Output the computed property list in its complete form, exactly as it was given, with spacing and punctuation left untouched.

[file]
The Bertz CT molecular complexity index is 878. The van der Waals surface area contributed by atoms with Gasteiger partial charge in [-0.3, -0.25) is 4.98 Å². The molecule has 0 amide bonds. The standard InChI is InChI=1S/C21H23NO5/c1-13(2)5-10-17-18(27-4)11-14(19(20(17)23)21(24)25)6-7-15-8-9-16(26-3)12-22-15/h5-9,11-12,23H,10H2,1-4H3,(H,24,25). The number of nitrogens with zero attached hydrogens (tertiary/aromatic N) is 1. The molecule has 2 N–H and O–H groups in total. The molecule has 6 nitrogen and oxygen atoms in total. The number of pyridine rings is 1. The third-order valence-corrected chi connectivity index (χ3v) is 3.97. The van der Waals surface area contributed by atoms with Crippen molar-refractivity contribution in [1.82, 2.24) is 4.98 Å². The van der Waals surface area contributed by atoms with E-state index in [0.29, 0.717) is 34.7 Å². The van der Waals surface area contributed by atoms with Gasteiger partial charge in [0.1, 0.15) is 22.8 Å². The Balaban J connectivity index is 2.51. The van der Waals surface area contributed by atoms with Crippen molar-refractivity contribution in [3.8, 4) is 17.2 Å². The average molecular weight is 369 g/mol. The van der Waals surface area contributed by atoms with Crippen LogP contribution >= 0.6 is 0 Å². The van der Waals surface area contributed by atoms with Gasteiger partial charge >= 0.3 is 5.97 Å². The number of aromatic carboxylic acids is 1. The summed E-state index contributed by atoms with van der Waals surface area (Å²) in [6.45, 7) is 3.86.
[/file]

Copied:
The Bertz CT molecular complexity index is 878. The van der Waals surface area contributed by atoms with Gasteiger partial charge in [-0.3, -0.25) is 4.98 Å². The molecule has 0 amide bonds. The standard InChI is InChI=1S/C21H23NO5/c1-13(2)5-10-17-18(27-4)11-14(19(20(17)23)21(24)25)6-7-15-8-9-16(26-3)12-22-15/h5-9,11-12,23H,10H2,1-4H3,(H,24,25). The number of nitrogens with zero attached hydrogens (tertiary/aromatic N) is 1. The molecule has 2 N–H and O–H groups in total. The molecule has 6 nitrogen and oxygen atoms in total. The number of pyridine rings is 1. The third-order valence-corrected chi connectivity index (χ3v) is 3.97. The van der Waals surface area contributed by atoms with Crippen molar-refractivity contribution in [1.82, 2.24) is 4.98 Å². The van der Waals surface area contributed by atoms with E-state index in [0.29, 0.717) is 34.7 Å². The van der Waals surface area contributed by atoms with Gasteiger partial charge in [0.1, 0.15) is 22.8 Å². The Balaban J connectivity index is 2.51. The van der Waals surface area contributed by atoms with Crippen molar-refractivity contribution in [3.8, 4) is 17.2 Å². The average molecular weight is 369 g/mol. The van der Waals surface area contributed by atoms with Crippen LogP contribution >= 0.6 is 0 Å². The van der Waals surface area contributed by atoms with Gasteiger partial charge >= 0.3 is 5.97 Å². The number of aromatic carboxylic acids is 1. The summed E-state index contributed by atoms with van der Waals surface area (Å²) in [6.45, 7) is 3.86.